Wow. All I can say, all I can think is, wow. When I started running again four years ago I never could have dreamed it. First corral, Boston Marathon. Bummer I won’t run it, but, well, so what, and, well, wow.
I navigate a fine line in writing about my running. It’s about the experiences, the people, the joys and agonies, all the positives, mental, physical, and otherwise, that come with this odd obsession. It’s not so much about achievement, and it’s certainly not about extolling achievement, but achievement happens and can’t be denied. And when it happens, it’s part of the story. Leaving it out omits a part of the story. But talking about it can come off as pompous, the voice of a braggart.
This isn’t about being a braggart. This is about an out-of-self experience where I step aside, say, “Wow, how the heck did that happen?,” and reflect. You’ve got to imagine that Obama woke up the next day with that kind of feeling. Think of about when you accomplished something you never thought possible, or just looked back at your life and wondered how you got here. You look at yourself as if peering in from the outside, and said, “Wow, how the heck did I do that?”
Tonight the Boston Athletic Association posted bib number assignments for the 2009 Boston Marathon. Even though, knowing my qualifying time, I’ve pondered the possibility of it happening for months, the moment I saw it on the screen it was still the biggest thrill of my running life. Bib number 1899, first corral. Wow.
If you’re not familiar with the mechanics of the start of the Boston Marathon, it works like this. The 60 or so elite men and women – the ones you see on television – start up front, the women a half-hour ahead in a separate start, and the men along with the general start, but segregated from the field. These amazing individuals are awarded elite numbers as well, starting at 1 for the men and F1 for the women. Just to be in the same race with these people, even if you’re standing at the dead last end of the starting throngs, is a thrill.
Behind them come another 26,000 plus. To avoid mayhem, runners are ranked and bib numbers assigned in order of their qualifying times, with numbers starting at 1000 and rising till they can’t rise no more. The start is organized with roped corrals of 1000 runners each, lined up behind the elite starting area, admittance strictly controlled by bib number. This way, you start with runners of similar ability, a blessing you can appreciate as soon as you’ve experience joggers lining up at the front of your local 5K and getting in everyone’s way. Just before the start, they drop the ropes (for the first wave of 10 or 11 corrals, the rest go a half-hour later) and everyone moves forward, but you’re still grouped by ability and the start, while crowded, works very well.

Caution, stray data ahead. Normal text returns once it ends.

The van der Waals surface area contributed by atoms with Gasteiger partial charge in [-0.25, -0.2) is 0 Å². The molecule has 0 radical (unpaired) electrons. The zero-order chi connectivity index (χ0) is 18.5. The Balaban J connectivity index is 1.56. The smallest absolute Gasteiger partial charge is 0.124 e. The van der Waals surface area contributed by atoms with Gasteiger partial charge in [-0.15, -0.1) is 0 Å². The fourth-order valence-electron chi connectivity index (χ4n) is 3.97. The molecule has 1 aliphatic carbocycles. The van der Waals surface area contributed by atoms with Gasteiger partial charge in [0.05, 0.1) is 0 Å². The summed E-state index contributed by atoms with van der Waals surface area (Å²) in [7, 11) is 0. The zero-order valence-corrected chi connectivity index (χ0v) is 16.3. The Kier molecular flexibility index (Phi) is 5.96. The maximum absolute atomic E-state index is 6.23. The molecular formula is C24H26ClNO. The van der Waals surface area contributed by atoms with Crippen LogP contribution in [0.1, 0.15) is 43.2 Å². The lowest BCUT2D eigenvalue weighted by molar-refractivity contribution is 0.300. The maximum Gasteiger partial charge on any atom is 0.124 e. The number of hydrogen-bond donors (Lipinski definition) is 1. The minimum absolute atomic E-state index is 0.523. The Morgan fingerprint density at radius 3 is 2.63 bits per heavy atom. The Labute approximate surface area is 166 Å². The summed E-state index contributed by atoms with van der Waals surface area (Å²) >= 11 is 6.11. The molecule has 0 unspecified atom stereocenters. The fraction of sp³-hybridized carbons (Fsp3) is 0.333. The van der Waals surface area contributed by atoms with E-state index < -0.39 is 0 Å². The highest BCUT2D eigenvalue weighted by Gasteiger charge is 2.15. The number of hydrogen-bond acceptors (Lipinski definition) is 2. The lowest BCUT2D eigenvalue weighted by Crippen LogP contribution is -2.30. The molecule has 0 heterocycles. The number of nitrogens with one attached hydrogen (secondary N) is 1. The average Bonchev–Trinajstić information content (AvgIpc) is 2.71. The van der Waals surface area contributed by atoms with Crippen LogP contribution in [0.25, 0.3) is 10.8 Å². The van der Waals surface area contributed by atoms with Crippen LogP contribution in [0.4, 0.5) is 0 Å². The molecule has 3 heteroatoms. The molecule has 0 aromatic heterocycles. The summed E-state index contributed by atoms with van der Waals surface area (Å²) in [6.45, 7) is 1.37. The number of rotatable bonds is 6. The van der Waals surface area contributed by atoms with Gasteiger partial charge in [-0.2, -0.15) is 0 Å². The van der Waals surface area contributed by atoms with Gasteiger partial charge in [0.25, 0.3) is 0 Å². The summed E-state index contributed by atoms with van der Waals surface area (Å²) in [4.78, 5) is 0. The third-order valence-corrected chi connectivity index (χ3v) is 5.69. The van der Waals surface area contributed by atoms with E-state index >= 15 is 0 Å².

And so it goes. First the elites, a God-like status never to be attained by mere mortals like me, then the corrals, for the rest of us cattle. For my first Boston in 2007, I qualified into the sixth corral. I was thrilled to be in Boston at all, and thrilled with the sixth corral. The weather was awful, my race didn’t go well, but I didn’t care, I’d finally run Boston after 30 years of wishing. For my second Boston last year, my 3:03 from Bay State moved me up to the third corral, which put me close enough that I could wander up and actually see the elite women’s start. It was like being in the neighborhood of the Gods (or Goddesses as it was). And now for 2009, bib 1899 grants me entry to the mythical first corral, right behind the elites.
Had you asked me four years ago if I’d even run a marathon, I would have told you I wanted to, but had no idea if I could, or would. Had you suggested I’d be in the top 1000 qualifiers for Boston, I’d have had you committed.
And so I say, “How the heck did that happen?” Am I proud? Of course, I’d be a liar to say otherwise. But again, it’s not about being a braggart. It’s about sharing the thrill of the outcome of this long strange trip we’re all on together. And a big part of this honor belongs to all those around me who support me in this crazy drive – my family, my running friends, and so on. Thank you all, really. And it’s about repeating my mantra to the world: You have no idea what you are capable of. No idea, really.
The bummer is that, post surgery, I’m in no position to run the race. I’ve yet to log even 20 miles total since resuming running ten days back. Even if I somehow restored enough condition to run it, I certainly couldn’t race it. Frankly, I don’t trust myself to even think about it, since I know my obsessed brain will push me inexorably to at least jogging it, and that’s probably not a good idea.
Even though I can defer my qualifying time to next year, there’s no guarantee that the same time will land me in the first corral for Boston 2010. For that matter, there’s no guarantee I’ll be able to run Boston 2010, or even run next week. Life is like that. But for the moment, well, wow.